Minutes ago I returned from a three-hour tour  of the tiny islands of Christiansø and Frederiksø. Christiansø is the name of the largest island of the group of islands called Ertholmene, and these islands are the easternmost point of Denmark.
I shared the “Ertholm” ferry with a busload of seniors visiting from the former East Berlin. Among the two rows of passengers I sat with, no one spoke any English, so I chatted with them in German for the 55-minute trip. I was able to break the ice when I asked them about East Berlin’s beloved pedestrian traffic signals, and the whole two rows of passengers broke out in laughter! (Thanks, John Chew, for showing me your book on the traffic signals!) They told me that they thought I was going to ask them about the Berlin Wall, and were quite surprised to find out that a foreigner was asking them about their traffic signals of all things.
Today about one hundred people live in Christiansø, making their living as fishermen or as artists. My first stop off the boat was the country’s easternmost post office (what else) and three of you will be receiving Bornholm postcards with a Christiansø postmark.
I walked around the two populated islands, Christiansø and Frederiksø. From the mid-seventeenth to mid-nineteenth century, these islands served as Denmark’s easternmost fortress in the Baltic Sea. Christiansø is ringed with a high wall, dotted with cannons around the perimeter. Imagine having a cannon in your backyard! Many Christiansø islanders do. Early May is the time to visit if you want to see the eider ducks and their newly-hatched ducklings. The island was teeming with ducks and sweet black baby birds. I could approach the nesting mothers quite closely yet everyone was warned not to get too close.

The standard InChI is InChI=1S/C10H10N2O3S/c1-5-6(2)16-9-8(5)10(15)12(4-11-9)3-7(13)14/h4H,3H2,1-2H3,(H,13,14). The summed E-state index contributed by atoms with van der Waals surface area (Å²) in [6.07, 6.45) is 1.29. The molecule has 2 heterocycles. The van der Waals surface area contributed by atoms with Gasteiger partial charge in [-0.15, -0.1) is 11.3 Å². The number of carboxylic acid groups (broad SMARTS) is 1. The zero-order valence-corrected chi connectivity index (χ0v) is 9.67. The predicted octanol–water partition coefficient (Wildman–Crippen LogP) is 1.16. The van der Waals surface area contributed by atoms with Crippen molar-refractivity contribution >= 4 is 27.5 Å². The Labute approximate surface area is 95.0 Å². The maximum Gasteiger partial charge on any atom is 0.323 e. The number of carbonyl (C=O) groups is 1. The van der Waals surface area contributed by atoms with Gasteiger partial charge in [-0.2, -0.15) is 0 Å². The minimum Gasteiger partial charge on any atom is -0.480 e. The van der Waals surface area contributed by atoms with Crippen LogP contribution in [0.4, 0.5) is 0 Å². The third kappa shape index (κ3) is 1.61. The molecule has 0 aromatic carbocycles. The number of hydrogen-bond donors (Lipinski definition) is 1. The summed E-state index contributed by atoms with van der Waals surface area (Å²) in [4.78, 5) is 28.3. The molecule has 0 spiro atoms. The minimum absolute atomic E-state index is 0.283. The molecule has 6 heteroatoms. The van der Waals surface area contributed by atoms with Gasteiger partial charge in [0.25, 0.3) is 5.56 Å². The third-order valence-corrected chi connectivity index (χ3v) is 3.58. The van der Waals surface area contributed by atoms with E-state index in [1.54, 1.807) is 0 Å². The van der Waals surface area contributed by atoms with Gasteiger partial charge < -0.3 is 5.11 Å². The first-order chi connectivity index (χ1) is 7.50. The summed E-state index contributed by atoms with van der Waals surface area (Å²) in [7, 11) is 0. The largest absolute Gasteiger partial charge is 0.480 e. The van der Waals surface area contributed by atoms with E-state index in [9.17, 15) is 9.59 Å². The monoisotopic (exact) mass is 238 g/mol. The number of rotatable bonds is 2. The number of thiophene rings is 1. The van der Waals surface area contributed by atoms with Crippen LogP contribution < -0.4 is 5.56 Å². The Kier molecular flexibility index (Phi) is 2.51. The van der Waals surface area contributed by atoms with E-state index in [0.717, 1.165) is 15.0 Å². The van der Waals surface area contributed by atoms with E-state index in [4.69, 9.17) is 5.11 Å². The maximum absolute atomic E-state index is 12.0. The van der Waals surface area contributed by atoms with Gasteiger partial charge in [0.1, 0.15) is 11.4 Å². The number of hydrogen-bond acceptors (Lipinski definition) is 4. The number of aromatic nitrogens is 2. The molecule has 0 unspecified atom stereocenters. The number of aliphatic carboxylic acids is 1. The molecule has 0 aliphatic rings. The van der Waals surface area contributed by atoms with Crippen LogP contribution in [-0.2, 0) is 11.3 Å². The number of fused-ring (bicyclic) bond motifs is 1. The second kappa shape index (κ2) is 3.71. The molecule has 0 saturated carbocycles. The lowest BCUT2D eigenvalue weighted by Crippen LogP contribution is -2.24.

The two islands are connected by a narrow elevated foot-bridge and I crossed it to Frederiksø. From there one can see the two large rocky islands to the northwest, populated only by ducks and sea gulls .
It was a beautiful sunny day on the islands. It had been foggy and rainy yesterday and I’m glad I arrived in Gudhjem before the rain started. Tomorrow I leave for Boderne on the southern coast, where I’ll stay for three days, exploring Nexø and Dueodde. It will be a long ride there, but fortunately it will all be downhill. I am looking forward to riding through Denmark’s largest forest, Almindingen, located in the centre of the island. My first plans for Thursday are to cycle to Nylars to see the last of the four Rundkirker (Round Churches). I visited Østerlars kirke, the largest of the Round Churches, yesterday.
It’s time now to visit the tiny Gudhjem library. Whenever I visit a foreign library, I tell the staff about the Mississauga Central Library and its website address. Those cyberhits we’ve been getting recently from Denmark: these people are impressed!
Go Leafs Go Come On
Tie the series tonight
 A three-hour tour, a three-hour tour, on a little boat…hmm…where have I heard this tune before? The ferry departed Gudhjem at 10.00, arrived in Christiansø at 10.55 on the dot, then left the island at 14.00.
 Seagulls, OSPD3